Friday, October 30, 2015

The Agudah, the Internet (Again), and Going OTD

Rabbi Zweibel addressing a past Agudah Convention
It may come as a surprise to many that I am a fan of Agudath Israel. Surprised because of the many critical posts I have written about them in the past. But one should not confuse legitimate criticism meant to improve them with bashing them as an expressions of hate. That would be the furthest thing from the truth.

I have said many times that Agudah is a wonderful and effective public service organization that has done a lot for – not only Charedim; not only all Orthodox Jews; but all of Klal Yisroel. My issues with them are Hashkafic and the questions I have raised about some of their decisions and policies are based on how we each see the welfare of Klal Yisroel best being served.

One example of that is their anti internet policy. They consider the negative influences of the internet to be exponentially greater than any of the benefits it may provide. While I agree with them about the dangers inherent in internet use, I disagree them about the extent of the dangers involved.

True, that pornography has become so ubiquitous  that one may encounter it even without trying. But for most of us, the internet’s benefits far outweigh any chance encounter one may have.  But still, what about all that easy access to porn? Isn’t that enough to be opposed to it? That’s what good filters are for. They work for most people.  

Of course the other big issue is the Apikursus that is just as easily accessible as porn. For me this is an even greater danger than porn. I’m not sure you can buy a filter for that. These websites are so good that many Orthodox Jews encountering them will have a hard time refuting them and in many cases become Apikursim themselves. Happens all the time.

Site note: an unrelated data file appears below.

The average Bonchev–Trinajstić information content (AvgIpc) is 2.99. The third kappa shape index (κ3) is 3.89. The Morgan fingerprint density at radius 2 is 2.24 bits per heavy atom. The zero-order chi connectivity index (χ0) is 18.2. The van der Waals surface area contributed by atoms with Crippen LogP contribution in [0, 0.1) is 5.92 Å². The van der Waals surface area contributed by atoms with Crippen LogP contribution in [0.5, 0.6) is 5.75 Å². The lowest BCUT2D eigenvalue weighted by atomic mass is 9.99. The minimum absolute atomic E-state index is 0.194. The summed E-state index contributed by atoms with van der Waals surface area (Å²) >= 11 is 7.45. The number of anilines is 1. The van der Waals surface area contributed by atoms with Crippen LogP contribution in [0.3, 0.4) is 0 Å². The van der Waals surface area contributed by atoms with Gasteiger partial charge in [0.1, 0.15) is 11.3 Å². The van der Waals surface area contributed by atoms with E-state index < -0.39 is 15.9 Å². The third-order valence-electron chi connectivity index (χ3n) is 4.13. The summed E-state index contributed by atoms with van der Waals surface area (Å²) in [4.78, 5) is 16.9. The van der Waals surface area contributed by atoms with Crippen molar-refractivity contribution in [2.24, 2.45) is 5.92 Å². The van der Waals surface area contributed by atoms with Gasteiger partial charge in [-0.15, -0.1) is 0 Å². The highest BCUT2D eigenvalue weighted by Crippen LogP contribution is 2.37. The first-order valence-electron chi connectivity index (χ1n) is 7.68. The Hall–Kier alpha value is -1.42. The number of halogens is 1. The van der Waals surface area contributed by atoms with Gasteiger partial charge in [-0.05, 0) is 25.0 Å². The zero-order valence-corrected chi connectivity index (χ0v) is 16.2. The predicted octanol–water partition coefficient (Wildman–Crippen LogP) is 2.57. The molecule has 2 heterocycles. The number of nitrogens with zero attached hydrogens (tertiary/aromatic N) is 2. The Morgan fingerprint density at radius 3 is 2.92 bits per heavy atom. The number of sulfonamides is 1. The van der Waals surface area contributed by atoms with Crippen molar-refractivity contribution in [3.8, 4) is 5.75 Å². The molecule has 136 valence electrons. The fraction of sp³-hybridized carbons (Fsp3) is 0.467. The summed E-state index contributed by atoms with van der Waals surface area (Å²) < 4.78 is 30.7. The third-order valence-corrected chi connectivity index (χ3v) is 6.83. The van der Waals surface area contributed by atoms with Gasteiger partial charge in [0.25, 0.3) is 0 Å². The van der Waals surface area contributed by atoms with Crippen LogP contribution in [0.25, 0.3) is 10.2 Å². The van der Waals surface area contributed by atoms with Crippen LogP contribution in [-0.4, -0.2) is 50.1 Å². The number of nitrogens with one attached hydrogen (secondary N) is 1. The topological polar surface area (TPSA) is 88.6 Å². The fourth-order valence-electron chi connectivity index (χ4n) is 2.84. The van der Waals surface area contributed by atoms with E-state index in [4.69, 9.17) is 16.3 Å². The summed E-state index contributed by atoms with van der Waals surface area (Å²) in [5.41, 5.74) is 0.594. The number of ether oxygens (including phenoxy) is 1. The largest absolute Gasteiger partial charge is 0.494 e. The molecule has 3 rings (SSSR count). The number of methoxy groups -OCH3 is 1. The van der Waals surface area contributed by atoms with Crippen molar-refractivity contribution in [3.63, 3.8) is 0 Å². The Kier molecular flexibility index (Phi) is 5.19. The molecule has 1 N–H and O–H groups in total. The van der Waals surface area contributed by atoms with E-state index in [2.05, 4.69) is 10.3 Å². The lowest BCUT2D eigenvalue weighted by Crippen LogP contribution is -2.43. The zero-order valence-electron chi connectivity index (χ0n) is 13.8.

Bans or expressing negative attitudes about the internet will not have any sway for the most curious among us. They will easily access the internet caring little about bans or the like. The world of formerly Orthodox Jews is filled with people like that (commonly referred to as Off the Derech or OTD). More about that later.

Even though I disagree with the Agudah about having a web presence, I understand why they feel they can’t have one. But I have to say that every year around this time, there is a big online ad campaign for their annual convention. This is their 93rd. If one looks at the ad, one would be hard pressed to say that Agudah has no web presence. I have once again asked an Agudah official I know if Agudah has changed their mind about having a web presence. The response is always the same. Agudah does not have a website. That is based on their opposition to the internet. The website I asked him about is created and operated outside of Agudah. Something they have no objection to. It is a nuanced position that allows them to be opposed to the internet while taking full advantage of it at convention time.

That they take full advantage of the internet is in my view self defeating to their opposition to it. I doubt that most people that see that ad will think that Agudah is opposed to the internet. I am not saying there is anything hypocritical about this. Theirs is a nuanced opposition. They are opposed. But not fully opposed. However, a glossy and well executed website advertising the Agudah convention every year is hardly the way to convey opposition to it.